Check our latest preprint from a multiple case-study of five departments combining CV analysis and semi-structured interviews. Here is the preprint:
Robinson-Garcia, Nicolas, Rodrigo Costas, Tina Nane, and Thed N. van Leeuwen. 2021. Valuation regimes in academia: Researchers’ attitudes towards their diversity of activities and academic performance. SocArXiv. https://doi.org/10.31235/osf.io/ve7d3.
DISCLAIMER: This is a blog post written originally for the Leiden Madtrics blog in which we summarize our findings in our most recent paper published in eLife. The original blog post can be accessed here.
Researchers collaborate specializing in specific tasks. However, the research evaluation system only rewards specific profiles of researchers, threatening the diversity of the science ecosystem.
Continue reading The unintended consequences of task specialization in research careers
Yesterday we made openly accessible our work on task specialization and its effects on research careers. The paper is available here doi:10.1101/2020.07.01.181669
Continue reading Preprint out! Task specialization and its effects on research careers
Yesterday I had the privilege of presenting an online seminar for the Academic Careers Hub at CWTS, invited by Inge van der Weijden and Guus Dix. In this presentation I showed the latest updates on the valuation model we are designing and which we will soon be able to test with a multiple case study analysis on five departments of Dutch universities. Find below the presentation. Looking forward to be able to show more definite results!
Continue reading Online seminar for the Academic Careers Hub at CWTS
As part of the MOOC Decision Making Under Uncertainty: Applying Structured Expert Judgment I had to conduct an actual elicitation with experts. Structured Expert Judgment is designed for and implemented in areas in which there is an evident lack of data and hence, we are forced to rely on experts to make predictions. This is not the case of scientometrics, where the volume of data is actually increasing exponentially with the transition to online collaboration, commenting and dissemination of scientific work.
Continue reading A Humanities Ranking of Spanish universities based on experts’ opinion
Quantifying uncertainty or trying to make predictions on subject for which there is an evident lack of data can be challenging. Hence turning into experts seems reasonable, given the consideration that these may not agree on their judgments. The Structured Experts Judgment Method or Cooke’s Method, named after Roger Cooke who formulated such methodology, aims at treating experts judgment as scientific data in a methodologically transparent way. Structured judgment method may pursue three goals according to Cooke & Gossens (2008):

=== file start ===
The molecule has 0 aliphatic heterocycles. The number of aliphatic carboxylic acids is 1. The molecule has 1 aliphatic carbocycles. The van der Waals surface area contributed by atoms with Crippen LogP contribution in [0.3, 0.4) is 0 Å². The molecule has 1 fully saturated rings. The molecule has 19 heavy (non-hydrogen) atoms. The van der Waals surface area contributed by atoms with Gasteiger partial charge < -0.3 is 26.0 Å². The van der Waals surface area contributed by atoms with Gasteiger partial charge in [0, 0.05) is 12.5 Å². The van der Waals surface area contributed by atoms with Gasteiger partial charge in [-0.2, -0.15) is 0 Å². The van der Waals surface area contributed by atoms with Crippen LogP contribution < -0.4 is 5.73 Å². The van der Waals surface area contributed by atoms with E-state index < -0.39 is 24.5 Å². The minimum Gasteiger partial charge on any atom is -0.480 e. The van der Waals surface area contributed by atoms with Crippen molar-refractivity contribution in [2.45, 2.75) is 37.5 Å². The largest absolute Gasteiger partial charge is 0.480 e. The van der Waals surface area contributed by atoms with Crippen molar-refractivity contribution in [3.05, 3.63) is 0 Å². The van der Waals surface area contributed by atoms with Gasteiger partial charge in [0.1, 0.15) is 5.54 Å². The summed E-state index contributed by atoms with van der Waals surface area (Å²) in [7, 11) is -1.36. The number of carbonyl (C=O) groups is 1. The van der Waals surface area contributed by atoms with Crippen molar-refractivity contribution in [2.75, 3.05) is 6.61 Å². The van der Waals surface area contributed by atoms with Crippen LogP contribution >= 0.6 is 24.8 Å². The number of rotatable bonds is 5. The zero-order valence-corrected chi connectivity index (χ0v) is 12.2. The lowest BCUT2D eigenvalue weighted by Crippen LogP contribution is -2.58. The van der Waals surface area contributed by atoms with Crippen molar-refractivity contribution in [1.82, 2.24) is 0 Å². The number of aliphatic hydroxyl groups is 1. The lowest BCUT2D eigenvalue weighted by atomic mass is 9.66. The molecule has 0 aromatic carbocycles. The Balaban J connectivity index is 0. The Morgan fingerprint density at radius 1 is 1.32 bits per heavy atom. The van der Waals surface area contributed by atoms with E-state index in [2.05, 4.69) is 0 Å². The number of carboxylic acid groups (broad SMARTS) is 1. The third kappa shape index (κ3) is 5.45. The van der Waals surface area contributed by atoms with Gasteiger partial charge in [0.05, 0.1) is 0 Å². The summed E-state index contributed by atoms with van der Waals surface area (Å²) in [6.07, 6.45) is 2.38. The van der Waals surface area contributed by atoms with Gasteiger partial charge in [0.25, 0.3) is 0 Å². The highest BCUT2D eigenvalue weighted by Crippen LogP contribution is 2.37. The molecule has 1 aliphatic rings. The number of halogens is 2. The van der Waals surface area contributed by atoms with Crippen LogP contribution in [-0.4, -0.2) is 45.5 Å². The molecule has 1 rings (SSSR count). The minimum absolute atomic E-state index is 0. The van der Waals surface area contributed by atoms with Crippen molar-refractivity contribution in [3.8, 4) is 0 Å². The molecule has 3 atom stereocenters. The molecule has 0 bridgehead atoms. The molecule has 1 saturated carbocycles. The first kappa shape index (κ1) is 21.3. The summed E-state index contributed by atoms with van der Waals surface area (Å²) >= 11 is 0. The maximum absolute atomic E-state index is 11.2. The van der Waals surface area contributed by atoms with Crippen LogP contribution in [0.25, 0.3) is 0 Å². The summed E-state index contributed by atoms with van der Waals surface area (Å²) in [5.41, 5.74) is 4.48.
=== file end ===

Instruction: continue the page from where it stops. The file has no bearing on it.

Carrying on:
Continue reading Structured Expert Judgment
Last week the Knowledge Transfer Conference held in Córdoba (Spain) and organized by the IESA (CSIC), took place. We took this opportunity to present for the first time our results on the use of contribution statements to profile researchers combining Bayesian Networks and Archetypal Analysis. Bayesian Networks is a machine learning technique to develop predictive models. Archetypal Analysis is a non-parametric technique for identifying patterns in multivariate data sets. Instead of clustering cases, it defines archetypes where cases take extreme values in one or more of the variables introduced.
Continue reading Presenting specialized profiles based on contribution statements
Yesterday, Nicolas presented the paper ‘Towards a multidimensional valuation model of scientists’ at the Atlanta Conference on Science and Innovation Policy 2019 in Atlanta, GA. The model was previously presented as a poster at the ISSI 2019 Conference. In this case, we are now moving with the data collection process and have already retrieved the bibliometric data for the six research groups we are analyzing as case studies. As a kind of exploratory analysis to see if the model we have designed could actually identify different profiles, we did an archetypal analysis using very limited and dubious variables to operationalize each dimension. Although the results most be interpreted with lots of caution, the fact that we could find distinct archetypes and even some consistencies between fields, was really surprising and reassuring.
Continue reading Valuation model presented at the #ATLC2019
Last week Nicolas participated in the Falling Walls Lab Marie-Sklodowska Curie contest in which MSCA fellows are faced with the challenge of presenting their research in just three minutes. After receiving some training and coaching on public speaking, 30 contestants had the pleasure of participating in this unusual event.
Continue reading The Falling Walls contest
Last Tuesday we presented the poster ‘Towards a multidimensional valuation model of scientists’ co-authored with Tina Nane, Rodrigo Costas and Thed N. van Leeuwen at the ISSI 2019 Conference held in Rome . Here we include a brief summary of its contents:
Continue reading Presenting the valuation model at ISSI 2019 in Rome